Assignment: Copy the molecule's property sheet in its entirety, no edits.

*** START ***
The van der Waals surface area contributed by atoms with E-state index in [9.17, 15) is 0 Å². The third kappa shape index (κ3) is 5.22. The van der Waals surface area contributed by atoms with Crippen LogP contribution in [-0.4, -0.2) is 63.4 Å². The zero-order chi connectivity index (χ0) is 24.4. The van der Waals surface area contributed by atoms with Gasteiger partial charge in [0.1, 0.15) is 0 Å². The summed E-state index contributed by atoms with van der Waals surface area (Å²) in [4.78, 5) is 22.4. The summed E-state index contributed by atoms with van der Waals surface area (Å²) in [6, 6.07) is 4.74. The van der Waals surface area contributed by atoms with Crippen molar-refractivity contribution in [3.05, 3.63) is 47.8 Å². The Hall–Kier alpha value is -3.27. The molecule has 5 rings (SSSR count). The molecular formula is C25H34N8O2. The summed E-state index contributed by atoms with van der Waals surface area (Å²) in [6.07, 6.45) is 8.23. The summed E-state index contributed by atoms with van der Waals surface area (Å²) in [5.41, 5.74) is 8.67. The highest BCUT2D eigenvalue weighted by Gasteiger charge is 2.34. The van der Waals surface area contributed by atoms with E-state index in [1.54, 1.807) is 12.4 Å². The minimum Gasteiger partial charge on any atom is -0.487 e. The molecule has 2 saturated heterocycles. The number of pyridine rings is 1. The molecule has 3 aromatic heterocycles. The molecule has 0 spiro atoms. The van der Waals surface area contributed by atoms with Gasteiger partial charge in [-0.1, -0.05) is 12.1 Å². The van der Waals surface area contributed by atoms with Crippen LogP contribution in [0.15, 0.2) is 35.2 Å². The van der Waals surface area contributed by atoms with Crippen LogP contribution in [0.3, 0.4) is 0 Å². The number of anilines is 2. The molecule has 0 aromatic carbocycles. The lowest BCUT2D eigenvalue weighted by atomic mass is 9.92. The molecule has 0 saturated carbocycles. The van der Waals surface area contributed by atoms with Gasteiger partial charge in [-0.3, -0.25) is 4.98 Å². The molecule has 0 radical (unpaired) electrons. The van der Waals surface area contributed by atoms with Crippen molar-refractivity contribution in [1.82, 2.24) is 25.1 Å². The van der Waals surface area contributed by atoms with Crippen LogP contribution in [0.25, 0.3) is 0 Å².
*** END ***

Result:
The van der Waals surface area contributed by atoms with E-state index in [9.17, 15) is 0 Å². The third kappa shape index (κ3) is 5.22. The van der Waals surface area contributed by atoms with Crippen LogP contribution in [-0.4, -0.2) is 63.4 Å². The zero-order chi connectivity index (χ0) is 24.4. The van der Waals surface area contributed by atoms with Gasteiger partial charge in [0.1, 0.15) is 0 Å². The summed E-state index contributed by atoms with van der Waals surface area (Å²) in [4.78, 5) is 22.4. The summed E-state index contributed by atoms with van der Waals surface area (Å²) in [6, 6.07) is 4.74. The van der Waals surface area contributed by atoms with Crippen molar-refractivity contribution in [3.05, 3.63) is 47.8 Å². The Hall–Kier alpha value is -3.27. The molecule has 5 rings (SSSR count). The molecular formula is C25H34N8O2. The summed E-state index contributed by atoms with van der Waals surface area (Å²) in [6.07, 6.45) is 8.23. The summed E-state index contributed by atoms with van der Waals surface area (Å²) in [5.41, 5.74) is 8.67. The highest BCUT2D eigenvalue weighted by Gasteiger charge is 2.34. The van der Waals surface area contributed by atoms with E-state index in [1.54, 1.807) is 12.4 Å². The minimum Gasteiger partial charge on any atom is -0.487 e. The molecule has 2 saturated heterocycles. The number of pyridine rings is 1. The molecule has 3 aromatic heterocycles. The molecule has 0 spiro atoms. The van der Waals surface area contributed by atoms with Gasteiger partial charge in [-0.1, -0.05) is 12.1 Å². The van der Waals surface area contributed by atoms with Crippen LogP contribution in [0.15, 0.2) is 35.2 Å². The van der Waals surface area contributed by atoms with Crippen LogP contribution in [0.3, 0.4) is 0 Å². The number of anilines is 2. The molecule has 0 aromatic carbocycles. The lowest BCUT2D eigenvalue weighted by atomic mass is 9.92. The molecule has 0 saturated carbocycles. The van der Waals surface area contributed by atoms with Gasteiger partial charge in [-0.3, -0.25) is 4.98 Å². The molecule has 0 radical (unpaired) electrons. The van der Waals surface area contributed by atoms with Crippen molar-refractivity contribution in [1.82, 2.24) is 25.1 Å². The van der Waals surface area contributed by atoms with Crippen LogP contribution in [0.25, 0.3) is 0 Å².